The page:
Tarte Tatin is France's answer to American apple pie — but easier to make
There's nothing as American as apple pie, but France's tarte Tatin is an easier (and, dare I say, tastier?) way to enjoy autumn's abundance of apples.
Tarte Tatin features deeply caramelized apples that are topped with a crust and baked, then inverted when it's taken out of the oven so the crispy crust is on the bottom and the beautifully golden apples and gooey caramel get a chance to shine on top.
I think we all can agree that making the crust for a traditional apple pie is a torture best suited to those with perfect marble countertops (try rolling out crust on sloppily grouted tile, and you'll know what I mean) and the patience of a saint (for both rolling of the dough and then scraping it out of said grout).
Luckily when it comes to tarte Tatin, the crust doesn't need to be perfect. In fact, tarte Tatin is often made with premade puff pastry, so you don't have to worry about making your own crust at all.
If you do desire the buttery crunch of a traditional shortcrust, never fear. You need to roll out only one, and since it's going to be on just the bottom of the tart once you flip it, it doesn't need to be perfect. You can patch and press dough crumbles together, and no one will be the wiser once the tart is inverted. I've used this super-easy food processor crust from The Food Lab with great results in the past, and this vegan pie crust from It Doesn't Taste Like Chicken is surprisingly flavorful and easy to work with too.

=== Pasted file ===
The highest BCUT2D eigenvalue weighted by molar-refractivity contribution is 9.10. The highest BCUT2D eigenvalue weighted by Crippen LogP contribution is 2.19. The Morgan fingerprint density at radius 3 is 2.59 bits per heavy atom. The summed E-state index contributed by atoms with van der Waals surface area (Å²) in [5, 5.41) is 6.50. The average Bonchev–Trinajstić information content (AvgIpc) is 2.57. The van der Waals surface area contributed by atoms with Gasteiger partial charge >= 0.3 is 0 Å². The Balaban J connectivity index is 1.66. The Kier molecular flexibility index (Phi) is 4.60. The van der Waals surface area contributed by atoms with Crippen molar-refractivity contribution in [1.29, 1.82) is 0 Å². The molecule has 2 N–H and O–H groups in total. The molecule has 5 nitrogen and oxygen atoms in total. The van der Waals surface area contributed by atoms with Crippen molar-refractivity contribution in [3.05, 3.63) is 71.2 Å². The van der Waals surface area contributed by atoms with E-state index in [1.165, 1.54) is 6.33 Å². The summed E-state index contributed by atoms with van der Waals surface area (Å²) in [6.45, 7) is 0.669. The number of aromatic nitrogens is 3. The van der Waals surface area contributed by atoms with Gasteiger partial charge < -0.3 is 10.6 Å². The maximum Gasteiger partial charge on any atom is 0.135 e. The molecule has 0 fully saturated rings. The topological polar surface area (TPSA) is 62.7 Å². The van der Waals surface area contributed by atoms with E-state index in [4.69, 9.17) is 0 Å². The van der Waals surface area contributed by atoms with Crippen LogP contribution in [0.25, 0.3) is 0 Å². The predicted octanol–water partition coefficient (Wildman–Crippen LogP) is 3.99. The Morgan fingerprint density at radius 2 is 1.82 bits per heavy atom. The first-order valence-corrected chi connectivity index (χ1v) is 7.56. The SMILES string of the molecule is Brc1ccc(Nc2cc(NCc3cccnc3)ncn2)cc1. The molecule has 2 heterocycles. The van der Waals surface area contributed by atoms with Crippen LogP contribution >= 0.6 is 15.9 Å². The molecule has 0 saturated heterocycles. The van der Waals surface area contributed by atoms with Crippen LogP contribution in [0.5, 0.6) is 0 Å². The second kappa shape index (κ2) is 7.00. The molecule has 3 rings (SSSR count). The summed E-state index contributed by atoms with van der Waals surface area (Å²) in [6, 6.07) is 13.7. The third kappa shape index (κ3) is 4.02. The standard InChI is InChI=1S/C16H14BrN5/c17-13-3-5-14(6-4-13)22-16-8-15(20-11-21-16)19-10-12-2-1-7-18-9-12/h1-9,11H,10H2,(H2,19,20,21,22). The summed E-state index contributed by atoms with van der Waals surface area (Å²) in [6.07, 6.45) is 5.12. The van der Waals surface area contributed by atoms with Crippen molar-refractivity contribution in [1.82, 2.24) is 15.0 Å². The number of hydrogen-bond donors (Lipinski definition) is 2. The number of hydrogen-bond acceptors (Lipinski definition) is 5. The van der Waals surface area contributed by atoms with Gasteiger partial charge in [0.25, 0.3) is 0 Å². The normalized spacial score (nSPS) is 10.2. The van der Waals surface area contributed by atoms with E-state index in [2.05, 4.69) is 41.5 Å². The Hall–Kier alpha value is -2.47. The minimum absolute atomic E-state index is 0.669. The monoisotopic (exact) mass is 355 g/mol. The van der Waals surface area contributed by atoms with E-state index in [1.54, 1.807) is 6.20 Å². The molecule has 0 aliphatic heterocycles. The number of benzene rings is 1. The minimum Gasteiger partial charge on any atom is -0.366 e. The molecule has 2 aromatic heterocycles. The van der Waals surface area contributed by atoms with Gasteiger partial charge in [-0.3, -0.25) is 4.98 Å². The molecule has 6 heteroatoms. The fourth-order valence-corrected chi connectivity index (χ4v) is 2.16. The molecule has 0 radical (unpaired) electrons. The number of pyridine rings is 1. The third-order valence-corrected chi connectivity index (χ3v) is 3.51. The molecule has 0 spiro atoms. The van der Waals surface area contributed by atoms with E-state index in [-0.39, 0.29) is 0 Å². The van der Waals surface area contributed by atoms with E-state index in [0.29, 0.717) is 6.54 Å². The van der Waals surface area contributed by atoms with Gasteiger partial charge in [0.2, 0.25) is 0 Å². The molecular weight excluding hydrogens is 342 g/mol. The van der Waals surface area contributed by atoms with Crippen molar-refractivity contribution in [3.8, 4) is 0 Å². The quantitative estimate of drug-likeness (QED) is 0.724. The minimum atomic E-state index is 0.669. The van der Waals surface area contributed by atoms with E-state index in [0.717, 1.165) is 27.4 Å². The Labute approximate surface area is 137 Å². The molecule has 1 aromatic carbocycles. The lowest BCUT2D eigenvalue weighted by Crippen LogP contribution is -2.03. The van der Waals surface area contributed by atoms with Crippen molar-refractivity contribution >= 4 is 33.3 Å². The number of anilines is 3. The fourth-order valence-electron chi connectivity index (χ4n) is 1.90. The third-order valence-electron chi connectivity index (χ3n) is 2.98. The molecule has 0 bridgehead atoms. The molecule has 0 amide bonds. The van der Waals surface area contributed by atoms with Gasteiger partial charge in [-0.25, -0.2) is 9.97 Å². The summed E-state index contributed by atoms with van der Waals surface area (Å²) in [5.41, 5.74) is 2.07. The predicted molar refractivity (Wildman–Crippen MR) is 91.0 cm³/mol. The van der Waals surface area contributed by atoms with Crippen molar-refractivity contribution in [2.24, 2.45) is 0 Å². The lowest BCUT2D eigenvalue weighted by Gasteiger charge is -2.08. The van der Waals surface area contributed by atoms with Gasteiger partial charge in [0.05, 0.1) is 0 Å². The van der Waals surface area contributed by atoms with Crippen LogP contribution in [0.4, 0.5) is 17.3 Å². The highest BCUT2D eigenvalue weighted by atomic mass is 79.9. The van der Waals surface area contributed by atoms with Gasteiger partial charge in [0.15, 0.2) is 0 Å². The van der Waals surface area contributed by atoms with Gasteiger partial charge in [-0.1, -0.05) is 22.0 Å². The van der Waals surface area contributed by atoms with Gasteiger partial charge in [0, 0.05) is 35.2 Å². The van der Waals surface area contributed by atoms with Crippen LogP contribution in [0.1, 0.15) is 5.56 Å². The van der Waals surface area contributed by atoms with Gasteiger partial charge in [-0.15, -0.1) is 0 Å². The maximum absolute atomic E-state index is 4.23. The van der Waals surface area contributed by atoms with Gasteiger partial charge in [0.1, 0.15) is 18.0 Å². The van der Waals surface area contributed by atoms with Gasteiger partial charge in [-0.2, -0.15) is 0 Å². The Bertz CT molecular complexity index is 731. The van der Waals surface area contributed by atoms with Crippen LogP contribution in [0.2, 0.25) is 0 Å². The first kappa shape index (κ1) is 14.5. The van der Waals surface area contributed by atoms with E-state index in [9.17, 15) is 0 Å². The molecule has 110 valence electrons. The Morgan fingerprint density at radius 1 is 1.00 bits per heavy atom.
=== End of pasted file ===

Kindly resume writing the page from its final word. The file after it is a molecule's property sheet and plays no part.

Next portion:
As for apples? Firm baking varieties work best, from the classic Granny Smith to Jonagolds and Fujis. But the best thing you can do is use firm-fleshed apples from as local a source as possible, and don't be afraid to mix several varieties. The tarte Tatin is made with thick slices of apple, so their flavor really shines, and it's the perfect way to showcase the best varieties the season has to offer.
Ready to start baking? You can try our own faux tarte Tatin, which is real enough for us. It has only four ingredients, which is a very good thing if you bake as much as I do in the fall. You may find the tips in this tarte Tatin recipe from The New York Times helpful as well.
Don't get me wrong, American apple pie is a treasure. But sometimes you want a little something special, and when the elegant version of your favorite fall treat is actually easier to make, what have you got to lose in making it?
Before you go, check out our slideshow below.